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Magnetic North Blog

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Nicholas Bone is Artistic Director of Magnetic North and has directed all of the company's work.  He has also directed for Scottish Opera, Traverse Theatre, Opera North, Actors' Touring Company, Bristol Old Vic, NIDA and Dundee Rep. Nicholas wrote the text for A Walk at the Edge of the World, co-wrote the libretto of Happy Story (Scottish Opera), co-created Pass the Spoon (Magnetic North/Southbank Centre) and adapted Henry David Thoreau's Walden for the stage.

Rough Mix day 1- aiming to be open, receptive and generous

We started work at 9.30 this morning in a beautifully sunny studio 2 at Dance Base.  With a view through the roof window to the castle and sun streaming through the front windows from the Grassmarket it felt a very special place to be.

As well as the four contributing artists and the two emerging artists, I have also invited Sheila Macdougall, movement teacher, and Ros Steen, head of voice at RCS, to be part of Rough Mix this year.  Sheila is an extremely skilled teacher and advocate of Viewpoints, having trained with both Mary Overlie and Anne Bogart - the former having originated the technique for dance and the latter having adapted it for theatre  - while Ros has been working with Nadine George's voice work for more than twenty years as both teacher and voice director.  This morning was a double class - first of all Viewpoints and then voice. I have worked with both these approaches before but today was the first time I had been able to put them together - or in close proximity at least.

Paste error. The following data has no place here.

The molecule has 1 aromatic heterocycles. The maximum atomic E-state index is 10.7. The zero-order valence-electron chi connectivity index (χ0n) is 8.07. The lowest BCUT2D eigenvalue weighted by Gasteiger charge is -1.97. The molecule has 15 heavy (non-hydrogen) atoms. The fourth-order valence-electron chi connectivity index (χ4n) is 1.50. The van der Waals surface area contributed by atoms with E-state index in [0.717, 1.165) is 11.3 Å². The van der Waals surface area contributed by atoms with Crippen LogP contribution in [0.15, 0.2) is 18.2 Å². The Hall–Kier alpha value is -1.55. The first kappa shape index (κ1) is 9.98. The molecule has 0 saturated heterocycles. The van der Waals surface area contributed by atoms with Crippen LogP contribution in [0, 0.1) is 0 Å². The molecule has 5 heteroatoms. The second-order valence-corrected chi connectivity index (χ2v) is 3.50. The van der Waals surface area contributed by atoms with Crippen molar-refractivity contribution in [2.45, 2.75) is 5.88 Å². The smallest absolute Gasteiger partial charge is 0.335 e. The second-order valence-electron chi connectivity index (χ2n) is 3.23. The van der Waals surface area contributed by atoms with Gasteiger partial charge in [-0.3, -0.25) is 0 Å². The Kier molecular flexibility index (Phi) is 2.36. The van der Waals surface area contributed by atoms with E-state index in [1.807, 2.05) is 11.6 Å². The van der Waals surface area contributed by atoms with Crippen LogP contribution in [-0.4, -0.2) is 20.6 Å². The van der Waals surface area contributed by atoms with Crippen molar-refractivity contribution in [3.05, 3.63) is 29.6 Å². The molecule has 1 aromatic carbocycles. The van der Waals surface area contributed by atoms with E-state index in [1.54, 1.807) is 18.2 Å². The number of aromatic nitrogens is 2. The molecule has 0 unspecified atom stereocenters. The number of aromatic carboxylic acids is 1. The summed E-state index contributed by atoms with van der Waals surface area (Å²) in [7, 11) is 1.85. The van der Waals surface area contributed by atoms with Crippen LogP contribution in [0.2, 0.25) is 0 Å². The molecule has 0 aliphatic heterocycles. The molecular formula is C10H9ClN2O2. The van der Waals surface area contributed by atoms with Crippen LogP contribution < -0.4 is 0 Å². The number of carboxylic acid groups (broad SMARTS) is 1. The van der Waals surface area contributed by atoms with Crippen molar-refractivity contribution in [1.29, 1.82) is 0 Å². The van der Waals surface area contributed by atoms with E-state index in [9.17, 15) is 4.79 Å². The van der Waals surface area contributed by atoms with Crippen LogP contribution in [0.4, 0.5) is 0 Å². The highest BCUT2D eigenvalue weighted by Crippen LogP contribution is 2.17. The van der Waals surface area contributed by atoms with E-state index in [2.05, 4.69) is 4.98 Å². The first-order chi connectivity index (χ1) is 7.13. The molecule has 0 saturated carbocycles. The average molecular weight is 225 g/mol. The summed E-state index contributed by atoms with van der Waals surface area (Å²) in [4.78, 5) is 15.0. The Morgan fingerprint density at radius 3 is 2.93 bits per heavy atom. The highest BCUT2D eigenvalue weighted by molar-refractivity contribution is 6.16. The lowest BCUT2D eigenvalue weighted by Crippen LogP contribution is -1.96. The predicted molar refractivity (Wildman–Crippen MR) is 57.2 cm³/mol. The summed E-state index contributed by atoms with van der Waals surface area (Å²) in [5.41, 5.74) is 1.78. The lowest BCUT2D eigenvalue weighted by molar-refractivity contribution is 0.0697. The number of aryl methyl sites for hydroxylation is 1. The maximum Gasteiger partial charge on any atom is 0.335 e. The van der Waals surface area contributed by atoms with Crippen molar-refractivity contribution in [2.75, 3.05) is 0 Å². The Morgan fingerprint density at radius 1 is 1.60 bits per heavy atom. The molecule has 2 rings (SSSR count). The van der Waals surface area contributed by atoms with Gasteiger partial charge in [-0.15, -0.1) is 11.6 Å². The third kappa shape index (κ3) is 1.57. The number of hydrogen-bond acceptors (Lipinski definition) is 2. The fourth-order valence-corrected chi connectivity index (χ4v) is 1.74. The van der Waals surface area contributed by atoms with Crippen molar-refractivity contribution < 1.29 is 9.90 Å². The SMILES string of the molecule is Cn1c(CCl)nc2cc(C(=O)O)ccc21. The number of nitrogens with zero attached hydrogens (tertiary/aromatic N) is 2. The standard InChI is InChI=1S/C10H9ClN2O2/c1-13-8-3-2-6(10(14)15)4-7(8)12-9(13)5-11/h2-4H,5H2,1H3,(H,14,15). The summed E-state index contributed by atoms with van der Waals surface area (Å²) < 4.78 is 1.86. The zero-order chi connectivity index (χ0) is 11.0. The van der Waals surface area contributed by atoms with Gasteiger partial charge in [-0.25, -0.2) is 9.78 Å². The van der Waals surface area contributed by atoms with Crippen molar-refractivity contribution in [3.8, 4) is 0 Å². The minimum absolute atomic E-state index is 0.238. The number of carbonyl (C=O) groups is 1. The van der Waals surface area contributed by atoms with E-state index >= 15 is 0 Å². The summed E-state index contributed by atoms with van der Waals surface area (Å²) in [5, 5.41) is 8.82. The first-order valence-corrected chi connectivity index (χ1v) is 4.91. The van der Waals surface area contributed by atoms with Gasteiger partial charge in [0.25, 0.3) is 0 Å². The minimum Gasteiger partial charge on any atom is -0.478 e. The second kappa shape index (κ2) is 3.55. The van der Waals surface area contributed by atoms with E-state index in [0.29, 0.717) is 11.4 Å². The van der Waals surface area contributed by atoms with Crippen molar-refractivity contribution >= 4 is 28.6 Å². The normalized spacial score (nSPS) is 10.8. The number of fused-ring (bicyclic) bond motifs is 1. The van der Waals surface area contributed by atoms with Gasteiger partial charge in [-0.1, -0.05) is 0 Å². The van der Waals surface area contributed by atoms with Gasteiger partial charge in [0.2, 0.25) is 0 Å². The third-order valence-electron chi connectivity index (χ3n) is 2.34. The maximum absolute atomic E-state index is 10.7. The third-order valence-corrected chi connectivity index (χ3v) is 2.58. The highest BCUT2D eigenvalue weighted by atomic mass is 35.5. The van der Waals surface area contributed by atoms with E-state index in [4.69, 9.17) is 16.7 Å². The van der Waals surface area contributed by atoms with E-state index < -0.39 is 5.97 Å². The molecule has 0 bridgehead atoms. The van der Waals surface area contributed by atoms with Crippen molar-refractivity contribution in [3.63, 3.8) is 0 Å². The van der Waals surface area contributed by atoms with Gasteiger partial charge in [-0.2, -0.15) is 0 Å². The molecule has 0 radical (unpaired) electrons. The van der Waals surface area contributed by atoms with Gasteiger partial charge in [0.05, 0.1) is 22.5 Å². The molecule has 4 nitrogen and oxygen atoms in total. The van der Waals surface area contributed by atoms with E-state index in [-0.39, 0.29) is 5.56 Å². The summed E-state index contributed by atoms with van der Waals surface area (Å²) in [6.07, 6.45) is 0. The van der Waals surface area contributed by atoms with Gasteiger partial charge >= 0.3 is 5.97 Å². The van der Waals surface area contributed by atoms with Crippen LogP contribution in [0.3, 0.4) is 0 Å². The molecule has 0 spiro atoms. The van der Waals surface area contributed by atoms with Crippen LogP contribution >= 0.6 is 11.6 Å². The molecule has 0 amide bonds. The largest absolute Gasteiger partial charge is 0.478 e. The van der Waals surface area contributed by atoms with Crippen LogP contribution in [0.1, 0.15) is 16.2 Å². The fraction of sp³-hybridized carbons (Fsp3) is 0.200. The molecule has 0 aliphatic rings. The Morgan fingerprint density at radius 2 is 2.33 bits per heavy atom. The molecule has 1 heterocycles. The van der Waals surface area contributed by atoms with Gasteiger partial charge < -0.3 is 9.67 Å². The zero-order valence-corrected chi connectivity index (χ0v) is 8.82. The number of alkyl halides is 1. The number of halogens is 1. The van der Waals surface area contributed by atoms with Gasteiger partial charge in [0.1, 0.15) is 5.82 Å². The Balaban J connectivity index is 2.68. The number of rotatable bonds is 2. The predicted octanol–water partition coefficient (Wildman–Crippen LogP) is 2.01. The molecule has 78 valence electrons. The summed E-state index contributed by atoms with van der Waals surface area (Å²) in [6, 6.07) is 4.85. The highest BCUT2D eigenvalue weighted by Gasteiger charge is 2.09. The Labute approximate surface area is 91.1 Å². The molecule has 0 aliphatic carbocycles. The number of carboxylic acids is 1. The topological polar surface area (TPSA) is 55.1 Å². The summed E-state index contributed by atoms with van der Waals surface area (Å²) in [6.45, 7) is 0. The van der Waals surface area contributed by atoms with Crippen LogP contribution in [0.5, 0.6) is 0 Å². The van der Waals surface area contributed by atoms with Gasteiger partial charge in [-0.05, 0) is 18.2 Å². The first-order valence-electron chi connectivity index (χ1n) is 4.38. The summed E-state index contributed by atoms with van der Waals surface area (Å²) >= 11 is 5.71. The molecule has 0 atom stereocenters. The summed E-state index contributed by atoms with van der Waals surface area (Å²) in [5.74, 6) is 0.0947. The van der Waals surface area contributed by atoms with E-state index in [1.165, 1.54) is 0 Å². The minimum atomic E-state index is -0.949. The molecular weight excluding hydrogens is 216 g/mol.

I've had a feeling for a while that they would work well together - reinforced by the time I spent training in Viewpoints with Anne Bogart and SITI last summer - and have been looking for an opportunity to use them together.  After today, I feel sure that the two weeks of Rough Mix will give me a really good idea of how they can work together.